Category Archives: New Jersey

The Sey Heys

The Sey-Heys, l-r: Bob Baranowski, Steve Di Giovoni, Eddie Ferrick, Al Kuraz behind Eddie, and Lenny Hope on drums.

Here’s a song you might be able to relate to, going on down to hang out around the convenience store. Certainly did enough of that when I was a young teen. The audio quality on this acetate is rough but the performance is good, with both guitar and piano solos on The Corner Store.

Rhythm guitarist Bob Baranowski wrote a terse summary of the band’s history:

Group organized in 1965-1967. Manager Mike Petro from Harrison, NJ.

Bob Baranowski – rhythm guitar (Harrison, NJ)
Steve Di Giovoni – lead guitar (Clifton, NJ)
Ed Ferrick – bass guitar, lead vocals (Harrison, NJ)
Alan Kuraz – organ (Harrison, NJ)
Lenny Hope – drummer (Clifton, NJ)

Group played locally and at most colleges. Also played for Bank of Toyko at Waldorf in NY. Won competion on Zacherley TV show [Zacherley’s Disco Teen on Channel 47 WNJU-TV] in Newark NJ. Backed up the Duprees at the Cornet in Irvington NJ, 1966. Won several battle of the bands in NJ. Recorded first record Rose Marie in 1966. and flip side The Corner Store. The group broke up in 1967.

Ed Ferrick was lead singer and composer of “Rosemarie”. He and Bob Baranowski wrote “The Corner Store” in fifteen minutes to fill the session. They cut the two tracks in two hours at the Hertz Recording Studio on Halsey Street in Newark, for a total of $90: $30 per hour for the time and $30 for demos for the band. Bob’s uncle was going to push the demo to RCA, where he worked as a patent attorney for RCA, but he died before he could make anything happen.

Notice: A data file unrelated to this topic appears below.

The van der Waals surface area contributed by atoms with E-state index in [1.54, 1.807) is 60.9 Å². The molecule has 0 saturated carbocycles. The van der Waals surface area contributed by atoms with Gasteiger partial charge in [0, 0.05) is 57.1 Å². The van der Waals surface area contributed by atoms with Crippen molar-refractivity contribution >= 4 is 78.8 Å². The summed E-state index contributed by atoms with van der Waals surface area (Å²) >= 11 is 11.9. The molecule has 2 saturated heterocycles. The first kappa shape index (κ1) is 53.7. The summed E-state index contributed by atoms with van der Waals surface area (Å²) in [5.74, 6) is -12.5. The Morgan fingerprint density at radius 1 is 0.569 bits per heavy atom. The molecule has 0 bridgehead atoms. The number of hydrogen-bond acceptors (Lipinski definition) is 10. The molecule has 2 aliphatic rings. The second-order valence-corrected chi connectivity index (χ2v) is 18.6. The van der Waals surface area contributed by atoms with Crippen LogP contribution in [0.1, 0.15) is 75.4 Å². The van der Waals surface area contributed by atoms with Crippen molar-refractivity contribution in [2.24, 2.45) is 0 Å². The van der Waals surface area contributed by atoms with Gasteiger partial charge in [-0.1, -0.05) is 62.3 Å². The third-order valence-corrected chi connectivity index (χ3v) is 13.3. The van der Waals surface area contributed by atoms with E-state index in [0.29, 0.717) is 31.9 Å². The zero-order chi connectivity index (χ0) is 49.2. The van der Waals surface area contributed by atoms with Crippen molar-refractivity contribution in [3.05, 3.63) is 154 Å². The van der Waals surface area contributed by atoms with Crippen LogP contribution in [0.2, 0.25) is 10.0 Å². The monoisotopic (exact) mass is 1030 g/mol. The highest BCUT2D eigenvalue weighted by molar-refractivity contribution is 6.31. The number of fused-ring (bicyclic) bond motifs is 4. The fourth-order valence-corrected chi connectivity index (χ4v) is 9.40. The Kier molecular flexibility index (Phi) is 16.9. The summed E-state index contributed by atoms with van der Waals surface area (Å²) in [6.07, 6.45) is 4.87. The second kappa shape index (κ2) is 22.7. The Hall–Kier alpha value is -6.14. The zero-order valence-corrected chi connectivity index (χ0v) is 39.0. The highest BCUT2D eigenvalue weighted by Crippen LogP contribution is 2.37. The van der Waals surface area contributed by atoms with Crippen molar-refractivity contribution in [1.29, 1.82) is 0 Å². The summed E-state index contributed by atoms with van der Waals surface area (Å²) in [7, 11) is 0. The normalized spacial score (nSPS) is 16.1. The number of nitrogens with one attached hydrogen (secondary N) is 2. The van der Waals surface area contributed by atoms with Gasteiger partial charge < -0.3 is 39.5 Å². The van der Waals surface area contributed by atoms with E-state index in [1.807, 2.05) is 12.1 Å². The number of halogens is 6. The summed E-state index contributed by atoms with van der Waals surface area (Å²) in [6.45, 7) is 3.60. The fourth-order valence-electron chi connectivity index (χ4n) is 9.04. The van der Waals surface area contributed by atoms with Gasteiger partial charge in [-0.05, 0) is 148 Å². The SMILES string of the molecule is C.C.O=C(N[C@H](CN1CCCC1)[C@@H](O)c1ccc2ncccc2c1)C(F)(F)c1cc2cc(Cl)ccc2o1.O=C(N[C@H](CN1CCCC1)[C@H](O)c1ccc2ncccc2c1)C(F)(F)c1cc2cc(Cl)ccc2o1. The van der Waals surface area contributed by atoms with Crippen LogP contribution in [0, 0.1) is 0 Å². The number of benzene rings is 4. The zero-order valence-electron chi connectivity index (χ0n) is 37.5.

Their primary competition was The Caretakers from Harrsion, whose members included Artie Cuff on sax and Ritchie Ferollia on lead guitar. The Caretakers were mainly a cover band who had the distinction of touring Vietnam with Bob Hope.

Steve Di Giovanni went on to join the Clifton band the Brats. Bob Baranowski joined the Sidesteps, based in Newark.

Special thanks to Arnold Max for submitting the Sey Hey’s acetate, photo and story.

The Hertz Studio had some of the crudest acetates I’ve heard. Here’s a partial list – any additions would be welcome.

Johnny Kriss & the Mark IV – “Rockin’ Baby” / “Please Baby Please”

Viscaines – “Wind Storm” (garage with harmony background vocals)

Creations – “The Outcast” / “I Don’t Care”
Creations – “Bricks and Stones” / “Set Me Free”
Creations – “Far Away / “Captain Dirtbomb”